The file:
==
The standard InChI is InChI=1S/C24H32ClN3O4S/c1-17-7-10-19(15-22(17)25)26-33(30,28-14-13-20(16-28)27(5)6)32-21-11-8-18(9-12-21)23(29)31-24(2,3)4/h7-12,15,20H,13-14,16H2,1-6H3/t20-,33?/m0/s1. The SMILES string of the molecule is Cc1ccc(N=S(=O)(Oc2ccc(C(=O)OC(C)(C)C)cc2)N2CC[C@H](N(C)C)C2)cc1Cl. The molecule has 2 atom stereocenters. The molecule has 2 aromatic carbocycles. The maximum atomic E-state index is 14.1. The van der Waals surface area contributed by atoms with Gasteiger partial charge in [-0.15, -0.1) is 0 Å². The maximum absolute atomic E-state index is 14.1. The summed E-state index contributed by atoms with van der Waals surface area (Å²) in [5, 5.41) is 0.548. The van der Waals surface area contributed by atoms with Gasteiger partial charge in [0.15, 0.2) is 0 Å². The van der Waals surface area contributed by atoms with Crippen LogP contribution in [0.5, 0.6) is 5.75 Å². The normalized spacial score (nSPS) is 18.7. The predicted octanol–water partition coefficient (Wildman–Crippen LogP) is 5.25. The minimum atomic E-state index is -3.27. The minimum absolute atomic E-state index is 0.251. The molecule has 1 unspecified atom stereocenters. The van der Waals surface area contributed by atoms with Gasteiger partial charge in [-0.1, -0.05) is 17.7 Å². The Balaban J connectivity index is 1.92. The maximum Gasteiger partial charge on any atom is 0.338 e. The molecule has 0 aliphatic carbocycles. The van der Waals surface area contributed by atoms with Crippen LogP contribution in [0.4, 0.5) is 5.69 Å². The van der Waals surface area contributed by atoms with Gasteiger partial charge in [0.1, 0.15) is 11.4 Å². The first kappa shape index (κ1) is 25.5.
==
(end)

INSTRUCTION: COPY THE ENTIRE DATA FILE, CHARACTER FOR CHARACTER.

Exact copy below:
The standard InChI is InChI=1S/C24H32ClN3O4S/c1-17-7-10-19(15-22(17)25)26-33(30,28-14-13-20(16-28)27(5)6)32-21-11-8-18(9-12-21)23(29)31-24(2,3)4/h7-12,15,20H,13-14,16H2,1-6H3/t20-,33?/m0/s1. The SMILES string of the molecule is Cc1ccc(N=S(=O)(Oc2ccc(C(=O)OC(C)(C)C)cc2)N2CC[C@H](N(C)C)C2)cc1Cl. The molecule has 2 atom stereocenters. The molecule has 2 aromatic carbocycles. The maximum atomic E-state index is 14.1. The van der Waals surface area contributed by atoms with Gasteiger partial charge in [-0.15, -0.1) is 0 Å². The maximum absolute atomic E-state index is 14.1. The summed E-state index contributed by atoms with van der Waals surface area (Å²) in [5, 5.41) is 0.548. The van der Waals surface area contributed by atoms with Gasteiger partial charge in [0.15, 0.2) is 0 Å². The van der Waals surface area contributed by atoms with Crippen LogP contribution in [0.5, 0.6) is 5.75 Å². The normalized spacial score (nSPS) is 18.7. The predicted octanol–water partition coefficient (Wildman–Crippen LogP) is 5.25. The minimum atomic E-state index is -3.27. The minimum absolute atomic E-state index is 0.251. The molecule has 1 unspecified atom stereocenters. The van der Waals surface area contributed by atoms with Gasteiger partial charge in [-0.1, -0.05) is 17.7 Å². The Balaban J connectivity index is 1.92. The maximum Gasteiger partial charge on any atom is 0.338 e. The molecule has 0 aliphatic carbocycles. The van der Waals surface area contributed by atoms with Crippen LogP contribution in [0.4, 0.5) is 5.69 Å². The van der Waals surface area contributed by atoms with Gasteiger partial charge in [0.1, 0.15) is 11.4 Å². The first kappa shape index (κ1) is 25.5.